Henry S. Graves (1871-1951)
2nd Chief of the Forest Service, 1910-1920
Henry "Harry" Solon Graves was born in Marietta, Ohio, on May 3, 1871. He
graduated from Yale in 1892, then received his masters degree in 1900. Graves, once
second in command under Pinchot in the Division of Forestry, was the dean of forestry
at Yale. He was a close friend of Pinchot's and one of the original seven members
of the Society of American Foresters, which was formed at Pinchot's home in November
of 1900. Graves was an eminent professional forester, serving as the first professor
and director of the newly founded Yale Forest School.
He was selected to take over the reigns of the five-year-old Forest Service in 1910,
after the firing of Gifford Pinchot by President Taft. Graves was described as strongly
puritanical and no-nonsense (he frowned on smoking in the office and forbade whistling),
yet he commanded respect and even affection from his staff. Graves felt the burden
of trying to rebuild the morale that was shattered by Pinchot's firing. Initially,
Graves had to restore relations with the Department of the Interior, then work to
bring about a strong Forest Service. He also had to fight to keep control of the
national forests, as there were a number of state and private interests that wanted
the forests returned to state or local control. He and his staff successfully went
to work to show that the Forest Service was the best qualified agency to manage
the national forests.
Soon after the declaration of war in the spring of 1917, Graves was commissioned
as a major in the Corps of Engineers and sent to France to make advance preparations
for the 10th Engineers (Forestry), and later the 20th Engineers. He returned to
America in the spring of 1918 as a lieutenant colonel and soon after inaugurated
a movement looking towards developing a national forest policy for the U.S.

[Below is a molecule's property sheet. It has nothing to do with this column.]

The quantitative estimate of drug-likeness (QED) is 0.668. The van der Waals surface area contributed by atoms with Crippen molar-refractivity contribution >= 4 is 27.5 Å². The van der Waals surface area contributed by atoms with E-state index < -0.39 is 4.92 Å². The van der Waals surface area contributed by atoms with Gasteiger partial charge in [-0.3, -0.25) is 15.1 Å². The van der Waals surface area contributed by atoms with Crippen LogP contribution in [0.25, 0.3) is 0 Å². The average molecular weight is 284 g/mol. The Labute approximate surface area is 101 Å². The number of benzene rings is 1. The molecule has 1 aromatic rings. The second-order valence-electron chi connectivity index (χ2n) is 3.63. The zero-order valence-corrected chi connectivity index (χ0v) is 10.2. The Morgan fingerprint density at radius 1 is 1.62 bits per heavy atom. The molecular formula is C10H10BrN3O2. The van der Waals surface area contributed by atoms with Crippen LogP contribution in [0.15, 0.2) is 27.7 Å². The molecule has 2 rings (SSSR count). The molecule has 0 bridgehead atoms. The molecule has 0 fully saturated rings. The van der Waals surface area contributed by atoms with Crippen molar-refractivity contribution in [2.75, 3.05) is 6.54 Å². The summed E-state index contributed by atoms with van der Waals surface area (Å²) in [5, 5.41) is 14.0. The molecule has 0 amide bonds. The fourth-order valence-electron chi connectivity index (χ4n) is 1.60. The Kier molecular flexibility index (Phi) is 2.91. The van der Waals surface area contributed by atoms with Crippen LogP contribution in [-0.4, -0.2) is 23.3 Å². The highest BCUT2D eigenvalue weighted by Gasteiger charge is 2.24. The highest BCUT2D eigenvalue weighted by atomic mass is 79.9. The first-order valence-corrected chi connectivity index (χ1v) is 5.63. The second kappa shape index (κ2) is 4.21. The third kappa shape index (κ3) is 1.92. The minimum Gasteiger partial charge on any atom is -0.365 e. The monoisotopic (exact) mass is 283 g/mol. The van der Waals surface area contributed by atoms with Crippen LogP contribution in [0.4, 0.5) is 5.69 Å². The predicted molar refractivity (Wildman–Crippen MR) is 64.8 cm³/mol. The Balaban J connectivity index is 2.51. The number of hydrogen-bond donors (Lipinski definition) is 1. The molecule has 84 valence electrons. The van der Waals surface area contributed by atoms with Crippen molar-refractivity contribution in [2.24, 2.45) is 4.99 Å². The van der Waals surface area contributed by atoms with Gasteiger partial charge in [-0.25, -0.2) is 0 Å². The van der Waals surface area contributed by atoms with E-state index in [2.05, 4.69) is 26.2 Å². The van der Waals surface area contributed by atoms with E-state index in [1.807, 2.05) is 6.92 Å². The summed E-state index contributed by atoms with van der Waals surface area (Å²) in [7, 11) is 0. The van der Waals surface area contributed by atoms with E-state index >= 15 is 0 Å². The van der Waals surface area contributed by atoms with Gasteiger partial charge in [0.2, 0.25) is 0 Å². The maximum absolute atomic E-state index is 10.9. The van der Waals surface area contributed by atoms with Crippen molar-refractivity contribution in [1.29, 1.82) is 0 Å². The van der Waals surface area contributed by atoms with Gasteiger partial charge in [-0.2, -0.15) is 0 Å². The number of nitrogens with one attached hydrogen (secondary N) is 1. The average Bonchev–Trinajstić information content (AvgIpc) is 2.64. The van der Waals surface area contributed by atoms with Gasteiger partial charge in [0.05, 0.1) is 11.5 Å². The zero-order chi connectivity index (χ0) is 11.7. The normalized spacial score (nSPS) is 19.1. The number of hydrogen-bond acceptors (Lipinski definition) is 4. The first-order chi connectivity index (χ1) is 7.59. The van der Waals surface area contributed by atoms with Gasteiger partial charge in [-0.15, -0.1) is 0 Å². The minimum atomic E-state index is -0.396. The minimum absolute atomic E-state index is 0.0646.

His ten-year stint as chief of the Forest Service was characterized by a stabilization
of the national forests, purchase of new national forests in the East, and a strengthening
of the foundations of forestry by putting it on a more scientific basis. But his
great contribution was the successful launching of a national forest policy for
the United States, a permanent and far-reaching achievement. During his tenure as
chief, the Forest Products Laboratory was established at Madison, WI; the Weeks
Law was enacted in 1911 allowing federal purchase of forest lands (mostly in the
East); and the research branch of the Forest Service was organized.
Henry Graves wrote:
"When the policy of deeding away the public timberlands was at last found an
unsafe one for the Nation, it was changed and the bulk of the remaining public timberlands
were withdrawn from public appropriation and segregated as national forests. In
this way about 155 million acres, nearly all in the western mountains, were reserved....The
public forests are being protected from fire, the timber is used as it is called
for by economic conditions, and the cutting is conducted by such methods as leave
the land in favorable condition for the next crop of timber.
The very magnitude of the national forest enterprise has created in the minds
of many people the impression that the problem in this country is already on the
way to definite solution. In point of fact, only certain initial steps have been
taken....It is my hope that we may secure sufficient public support to enable us
to accelerate the acquisition by the Government of the important remaining areas
before it is too late....Forests on critical watersheds should be owned by the public
for their protective value. Public forests serve, also, as centers of co-operation
with private owners and as demonstration areas for the practice of forestry as well
as furnishing their direct benefits in producing wood materials, as recreation grounds,
A Policy of Forestry for the Nation, 1919 [PDF].
Purchase of Land under the Weeks Law in the Southern Appalachian and White Mountains, 1911 [PDF].
Graves Describes Work of Forest Regiments, 1918 [PDF].
Graves, right, at New York State College of Forestry facilities at Cranberry
Lake, circa 1920.